indeed does sound weird. For some reason, the passive voice makes the original sentence acceptable. If we had to rewrite this sentence, I'd use a slightly different construction:

    The union has called off the strike after accepting a pay offer of 3.4%.
     
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    AntiScam

    Senior Member
    Arabic
    I'm trying to figure it out, so please correct me.
    ==================================

    Ok, I think I get it. They scare us from using "after" maybe because it is used in narrative contexts. However, giving news is not narration. News has relevance to the present and uses the present perfect [by definition?!] so this overrides the restriction.

    However, this extends to the nature of present perfect. One use is "to introduce" a current relevant result of a past action="resultative present perfect". These quotes backs it up:
    "General Beringer: [smiles sarcastically at McKittrick] Mr. McKittrick, after very careful consideration, sir, I've come to the conclusion that your new defense system sucks."
    "After speaking to you for five minutes I've come to the conclusion you're an idiot."
    "After about a day of playtime, I've come to the conclusion that ..."
    "After reaching the end of FFVI [a game I think], I've come to the conclusion ..."
    I noticed this works for-at least so far-past events not for continued past actions as in:

    Since then I've been studying on my own.
    Since I had that experience, I've never been the same.
     

    DonnyB

    Sixties Mod
    English UK Southern Standard English
    I don't understand why you find the past tense weird. If we drop the passive,

    The union canceled next week's postal strike after the union accepted a pay offer of 3.4%.

    doesn't strike me as unnatural and I'd be interested in your analysis as to why you think it is. I guess the only reason that I can think of is the lack of any expressions of time refering to when these events took place. Maybe inserting an earlier before after would make it sound a bit better.
    I said I thought the simple past sounded odd there because it's a report of 'breaking' news. Although there are no expressions of time as such, the inference is clearly that the strike had only just been called off, and the whole excerpt starts with a perfect tense: "The union has just confirmed that train drivers will go on strike at midnight".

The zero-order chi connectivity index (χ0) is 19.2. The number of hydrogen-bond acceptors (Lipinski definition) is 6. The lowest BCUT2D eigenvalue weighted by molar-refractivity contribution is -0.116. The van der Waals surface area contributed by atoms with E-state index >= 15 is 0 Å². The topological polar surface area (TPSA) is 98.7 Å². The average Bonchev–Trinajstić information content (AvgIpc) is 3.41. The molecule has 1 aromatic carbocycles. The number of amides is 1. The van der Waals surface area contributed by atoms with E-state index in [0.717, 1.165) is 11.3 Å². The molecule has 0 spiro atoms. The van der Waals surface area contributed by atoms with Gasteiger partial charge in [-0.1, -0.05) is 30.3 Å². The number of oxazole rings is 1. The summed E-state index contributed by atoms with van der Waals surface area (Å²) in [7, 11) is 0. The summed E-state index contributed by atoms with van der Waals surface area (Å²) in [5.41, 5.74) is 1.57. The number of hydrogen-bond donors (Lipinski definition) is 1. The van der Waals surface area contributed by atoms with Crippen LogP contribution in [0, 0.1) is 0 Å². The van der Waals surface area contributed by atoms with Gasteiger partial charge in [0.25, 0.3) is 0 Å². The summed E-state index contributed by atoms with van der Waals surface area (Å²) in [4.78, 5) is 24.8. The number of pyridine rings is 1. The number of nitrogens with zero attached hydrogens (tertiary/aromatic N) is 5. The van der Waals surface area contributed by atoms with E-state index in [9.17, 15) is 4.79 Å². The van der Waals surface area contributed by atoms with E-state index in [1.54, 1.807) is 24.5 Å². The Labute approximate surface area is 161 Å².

The present perfect is a difficult case. I don't know about DonnyB or other native speakers, but I think that

    The union has called off the strike after they accepted a pay offer of 3.4%

    indeed does sound weird. For some reason, the passive voice makes the original sentence acceptable. If we had to rewrite this sentence, I'd use a slightly different construction:

    The union has called off the strike after accepting a pay offer of 3.4%.
    I would use your second version there, too. However. the OP's understanding, as I read it, was that a verb in the perfect tense could not follow the word "after".
    So I would not say for example: "The union is calling off the strike after they have accepted a pay offer of 3.4%" .
    On the other hand I don't have a problem with: "The union will meet to consider calling off the strike after they have balloted members on the employers' pay offer of 3.4%".
     

    AntiScam

    Senior Member
    Arabic
    So I would not say for example: "The union is calling off the strike after they have accepted a pay offer of 3.4%" .
    On the other hand I don't have a problem with: "The union will meet to consider calling off the strike after they have balloted members on the employers' pay offer of 3.4%".
    Yes, this is common.

    The present perfect can be used with time clauses introduced by after, when, until, as soon as, once, by the time, and expressions like the minute/ the moment, etc., to refer to future events, e.g:

    He’ll call you as soon as he’s got the results.
    We won’t know the details until we’ve talked to Jack.
    She’ll be forty by the time she has finished the course.
    I’ll let you know the minute I’ve heard something.
    Source: onestopenglish


    Edit: (present perfect + after + past simple)
    The death toll at Aoraki Mount Cook National Park, where the glacier is, stands at 238 but there have also been up to 60 people whose bodies have not been recovered after they went missing in the area.
    Source: Missing Climber Identified After 42 Years (SkyNews)

    The great news is the present perfect in the quote is of the type whose action continues to the present!
    So now we have both types that go with "after":
    The resultative (I've come to the conclusion) and
    the continuative (have not been recovered)
     
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    SReynolds

    Senior Member
    Hungarian
    I said I thought the simple past sounded odd there because it's a report of 'breaking' news. Although there are no expressions of time as such, the inference is clearly that the strike had only just been called off, and the whole excerpt starts with a perfect tense: "The union has just confirmed that train drivers will go on strike at midnight".
    You are right, the perfect does make it crystal clear. I must have a serious case of tunnel vision because I completely glossed over that sentence four times.